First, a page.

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A simplistic view of what constitutes a legitimate identifier is any name that matches the following regexp:

m/\A\[_\p{ID_Start}]\p{XID_Continue}*\z/

But this has many shortcomings, some of which are described in a StackOverflow article from tchrist (When I read his articles dealing with Unicode I mostly just feel small). It doesn't allow for most punctuation variables described in perlvar, for example... but even discounting those, it's just a start.

I mention this because the symbols you are using in your identifier will not match that regular expression, despite ID_Start and XID_Continue matching well over a hundred thousand characters. And these aren't punctuation characters described in perlvar either. So for typical use you can probably disqualify them outright.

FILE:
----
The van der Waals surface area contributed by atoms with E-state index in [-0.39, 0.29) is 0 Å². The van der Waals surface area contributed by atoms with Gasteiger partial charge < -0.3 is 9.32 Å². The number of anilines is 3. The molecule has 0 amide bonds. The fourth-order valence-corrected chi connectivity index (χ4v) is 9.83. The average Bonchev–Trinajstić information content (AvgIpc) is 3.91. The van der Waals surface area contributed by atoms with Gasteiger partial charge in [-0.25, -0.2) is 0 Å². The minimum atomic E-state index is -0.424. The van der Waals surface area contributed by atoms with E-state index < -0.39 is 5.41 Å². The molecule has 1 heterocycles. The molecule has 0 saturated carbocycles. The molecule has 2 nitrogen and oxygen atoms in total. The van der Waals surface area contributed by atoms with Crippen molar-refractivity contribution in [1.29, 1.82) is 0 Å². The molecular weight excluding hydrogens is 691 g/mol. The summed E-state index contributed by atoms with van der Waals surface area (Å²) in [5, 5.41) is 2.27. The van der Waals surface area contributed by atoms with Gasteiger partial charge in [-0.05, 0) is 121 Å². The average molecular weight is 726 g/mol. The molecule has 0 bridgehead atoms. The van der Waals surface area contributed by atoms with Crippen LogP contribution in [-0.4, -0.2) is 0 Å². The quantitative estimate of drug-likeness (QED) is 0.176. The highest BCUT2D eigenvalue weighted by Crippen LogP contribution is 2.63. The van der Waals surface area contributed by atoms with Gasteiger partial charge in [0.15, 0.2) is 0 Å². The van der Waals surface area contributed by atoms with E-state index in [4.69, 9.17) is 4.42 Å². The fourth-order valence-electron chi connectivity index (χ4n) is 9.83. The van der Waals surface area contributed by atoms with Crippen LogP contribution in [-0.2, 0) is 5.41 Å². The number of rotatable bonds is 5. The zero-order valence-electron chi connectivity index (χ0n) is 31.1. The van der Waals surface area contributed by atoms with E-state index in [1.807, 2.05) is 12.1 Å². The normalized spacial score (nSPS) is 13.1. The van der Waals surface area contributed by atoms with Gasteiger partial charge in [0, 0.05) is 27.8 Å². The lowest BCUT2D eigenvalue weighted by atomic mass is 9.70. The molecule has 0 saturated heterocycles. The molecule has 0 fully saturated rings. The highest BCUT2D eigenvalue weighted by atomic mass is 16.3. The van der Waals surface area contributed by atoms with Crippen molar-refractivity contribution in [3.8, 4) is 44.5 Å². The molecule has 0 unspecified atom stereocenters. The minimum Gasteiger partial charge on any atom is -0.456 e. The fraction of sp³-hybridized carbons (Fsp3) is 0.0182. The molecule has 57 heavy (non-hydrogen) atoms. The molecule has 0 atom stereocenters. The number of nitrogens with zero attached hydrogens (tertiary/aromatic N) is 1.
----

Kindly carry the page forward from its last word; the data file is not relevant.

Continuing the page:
One thing of note is that when wielding symbolic refs, nearly any set of characters is legal, including your currency symbols. Case in point:

use utf8; binmode STDOUT, ':utf8'; no strict 'refs'; my $symbol = '1%^@"'; $$symbol = 42; print "\$$symbol = $$symbol\n"; print "$symbol is found in package ", *{__PACKAGE__ . '::1%^@"'}{PAC +KAGE}, "\n"; print "\$main::${symbol} has a value of ", ${'main::1%^@"'}, "\n";

Spoiler alert, it works. And notice we're using the and characters.

Symbol manipulation is something Perl is good at, but that we try to avoid for our own sanity. A language that more fully embraces it is Scheme. And since symbol manipulation is the name of the game for Scheme, naturally that language is fine with as a function identifier:

(define (lambda (x y) (+ x y))) ;Value: || 1 ]=> ( 3 5) ;Value: 8


Dave


In reply to Re: Currency symbols in variable names by davido
in thread Currency symbols in variable names by pme

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